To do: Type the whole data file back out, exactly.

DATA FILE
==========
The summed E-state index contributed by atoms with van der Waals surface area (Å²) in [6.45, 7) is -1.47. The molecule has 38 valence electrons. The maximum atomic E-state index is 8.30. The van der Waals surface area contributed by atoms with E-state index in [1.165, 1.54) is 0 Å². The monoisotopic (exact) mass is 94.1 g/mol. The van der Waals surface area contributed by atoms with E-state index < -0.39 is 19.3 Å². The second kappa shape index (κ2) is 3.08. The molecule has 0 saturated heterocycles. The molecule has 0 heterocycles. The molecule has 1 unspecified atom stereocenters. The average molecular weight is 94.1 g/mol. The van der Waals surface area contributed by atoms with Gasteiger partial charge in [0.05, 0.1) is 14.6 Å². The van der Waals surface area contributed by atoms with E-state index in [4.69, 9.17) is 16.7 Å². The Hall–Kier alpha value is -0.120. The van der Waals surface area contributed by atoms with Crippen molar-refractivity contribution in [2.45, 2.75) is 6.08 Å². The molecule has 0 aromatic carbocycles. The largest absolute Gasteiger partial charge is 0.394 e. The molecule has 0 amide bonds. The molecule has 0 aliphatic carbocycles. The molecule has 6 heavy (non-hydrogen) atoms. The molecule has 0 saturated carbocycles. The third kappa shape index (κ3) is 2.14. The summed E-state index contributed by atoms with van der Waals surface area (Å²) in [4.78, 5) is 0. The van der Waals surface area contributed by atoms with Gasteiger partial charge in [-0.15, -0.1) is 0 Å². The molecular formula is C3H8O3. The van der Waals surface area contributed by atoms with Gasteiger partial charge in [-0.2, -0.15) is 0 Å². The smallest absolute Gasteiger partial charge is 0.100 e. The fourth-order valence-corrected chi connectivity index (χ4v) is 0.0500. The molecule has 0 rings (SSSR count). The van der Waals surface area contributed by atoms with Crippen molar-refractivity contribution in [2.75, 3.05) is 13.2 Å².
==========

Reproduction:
The summed E-state index contributed by atoms with van der Waals surface area (Å²) in [6.45, 7) is -1.47. The molecule has 38 valence electrons. The maximum atomic E-state index is 8.30. The van der Waals surface area contributed by atoms with E-state index in [1.165, 1.54) is 0 Å². The monoisotopic (exact) mass is 94.1 g/mol. The van der Waals surface area contributed by atoms with E-state index < -0.39 is 19.3 Å². The second kappa shape index (κ2) is 3.08. The molecule has 0 saturated heterocycles. The molecule has 0 heterocycles. The molecule has 1 unspecified atom stereocenters. The average molecular weight is 94.1 g/mol. The van der Waals surface area contributed by atoms with Gasteiger partial charge in [0.05, 0.1) is 14.6 Å². The van der Waals surface area contributed by atoms with E-state index in [4.69, 9.17) is 16.7 Å². The Hall–Kier alpha value is -0.120. The van der Waals surface area contributed by atoms with Crippen molar-refractivity contribution in [2.45, 2.75) is 6.08 Å². The molecule has 0 aromatic carbocycles. The largest absolute Gasteiger partial charge is 0.394 e. The molecule has 0 amide bonds. The molecule has 0 aliphatic carbocycles. The molecule has 6 heavy (non-hydrogen) atoms. The molecule has 0 saturated carbocycles. The third kappa shape index (κ3) is 2.14. The summed E-state index contributed by atoms with van der Waals surface area (Å²) in [4.78, 5) is 0. The van der Waals surface area contributed by atoms with Gasteiger partial charge in [-0.15, -0.1) is 0 Å². The molecular formula is C3H8O3. The van der Waals surface area contributed by atoms with Gasteiger partial charge in [-0.2, -0.15) is 0 Å². The smallest absolute Gasteiger partial charge is 0.100 e. The fourth-order valence-corrected chi connectivity index (χ4v) is 0.0500. The molecule has 0 rings (SSSR count). The van der Waals surface area contributed by atoms with Crippen molar-refractivity contribution in [2.75, 3.05) is 13.2 Å².